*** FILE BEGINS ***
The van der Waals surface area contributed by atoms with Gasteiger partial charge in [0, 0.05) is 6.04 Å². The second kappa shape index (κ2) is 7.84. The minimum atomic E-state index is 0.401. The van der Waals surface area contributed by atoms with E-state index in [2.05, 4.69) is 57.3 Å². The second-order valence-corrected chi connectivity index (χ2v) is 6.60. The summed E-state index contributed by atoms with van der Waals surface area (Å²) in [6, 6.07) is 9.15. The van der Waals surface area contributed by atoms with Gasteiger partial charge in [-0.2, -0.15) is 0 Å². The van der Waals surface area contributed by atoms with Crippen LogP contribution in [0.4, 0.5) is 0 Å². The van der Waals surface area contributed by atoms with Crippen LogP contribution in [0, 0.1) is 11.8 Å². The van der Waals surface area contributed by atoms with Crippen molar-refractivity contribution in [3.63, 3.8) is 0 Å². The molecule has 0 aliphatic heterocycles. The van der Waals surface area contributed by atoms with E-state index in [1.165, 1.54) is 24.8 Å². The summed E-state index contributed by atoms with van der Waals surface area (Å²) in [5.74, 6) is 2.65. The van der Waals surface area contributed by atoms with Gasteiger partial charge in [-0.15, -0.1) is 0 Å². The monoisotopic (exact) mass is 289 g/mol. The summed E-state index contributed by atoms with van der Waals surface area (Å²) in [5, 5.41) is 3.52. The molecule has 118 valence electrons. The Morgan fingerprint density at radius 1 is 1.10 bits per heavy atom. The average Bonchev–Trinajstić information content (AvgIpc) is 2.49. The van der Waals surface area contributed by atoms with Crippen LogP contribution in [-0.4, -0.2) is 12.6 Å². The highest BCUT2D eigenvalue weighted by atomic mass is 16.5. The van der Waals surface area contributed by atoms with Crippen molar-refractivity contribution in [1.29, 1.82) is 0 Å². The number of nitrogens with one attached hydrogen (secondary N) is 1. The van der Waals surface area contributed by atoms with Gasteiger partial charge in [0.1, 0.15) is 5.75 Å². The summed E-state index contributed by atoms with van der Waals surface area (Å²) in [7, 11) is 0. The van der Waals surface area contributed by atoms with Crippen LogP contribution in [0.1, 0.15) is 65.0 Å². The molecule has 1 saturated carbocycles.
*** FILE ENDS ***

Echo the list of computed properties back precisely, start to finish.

The van der Waals surface area contributed by atoms with Gasteiger partial charge in [0, 0.05) is 6.04 Å². The second kappa shape index (κ2) is 7.84. The minimum atomic E-state index is 0.401. The van der Waals surface area contributed by atoms with E-state index in [2.05, 4.69) is 57.3 Å². The second-order valence-corrected chi connectivity index (χ2v) is 6.60. The summed E-state index contributed by atoms with van der Waals surface area (Å²) in [6, 6.07) is 9.15. The van der Waals surface area contributed by atoms with Gasteiger partial charge in [-0.2, -0.15) is 0 Å². The van der Waals surface area contributed by atoms with Crippen LogP contribution in [0.4, 0.5) is 0 Å². The van der Waals surface area contributed by atoms with Crippen LogP contribution in [0, 0.1) is 11.8 Å². The van der Waals surface area contributed by atoms with Crippen molar-refractivity contribution in [3.63, 3.8) is 0 Å². The molecule has 0 aliphatic heterocycles. The van der Waals surface area contributed by atoms with E-state index in [1.165, 1.54) is 24.8 Å². The summed E-state index contributed by atoms with van der Waals surface area (Å²) in [5.74, 6) is 2.65. The van der Waals surface area contributed by atoms with Gasteiger partial charge in [-0.15, -0.1) is 0 Å². The monoisotopic (exact) mass is 289 g/mol. The summed E-state index contributed by atoms with van der Waals surface area (Å²) in [5, 5.41) is 3.52. The molecule has 118 valence electrons. The Morgan fingerprint density at radius 1 is 1.10 bits per heavy atom. The average Bonchev–Trinajstić information content (AvgIpc) is 2.49. The van der Waals surface area contributed by atoms with Crippen LogP contribution in [-0.4, -0.2) is 12.6 Å². The highest BCUT2D eigenvalue weighted by atomic mass is 16.5. The van der Waals surface area contributed by atoms with Crippen molar-refractivity contribution in [1.29, 1.82) is 0 Å². The number of nitrogens with one attached hydrogen (secondary N) is 1. The van der Waals surface area contributed by atoms with Gasteiger partial charge in [0.1, 0.15) is 5.75 Å². The summed E-state index contributed by atoms with van der Waals surface area (Å²) in [7, 11) is 0. The van der Waals surface area contributed by atoms with Crippen LogP contribution in [0.1, 0.15) is 65.0 Å². The molecule has 1 saturated carbocycles.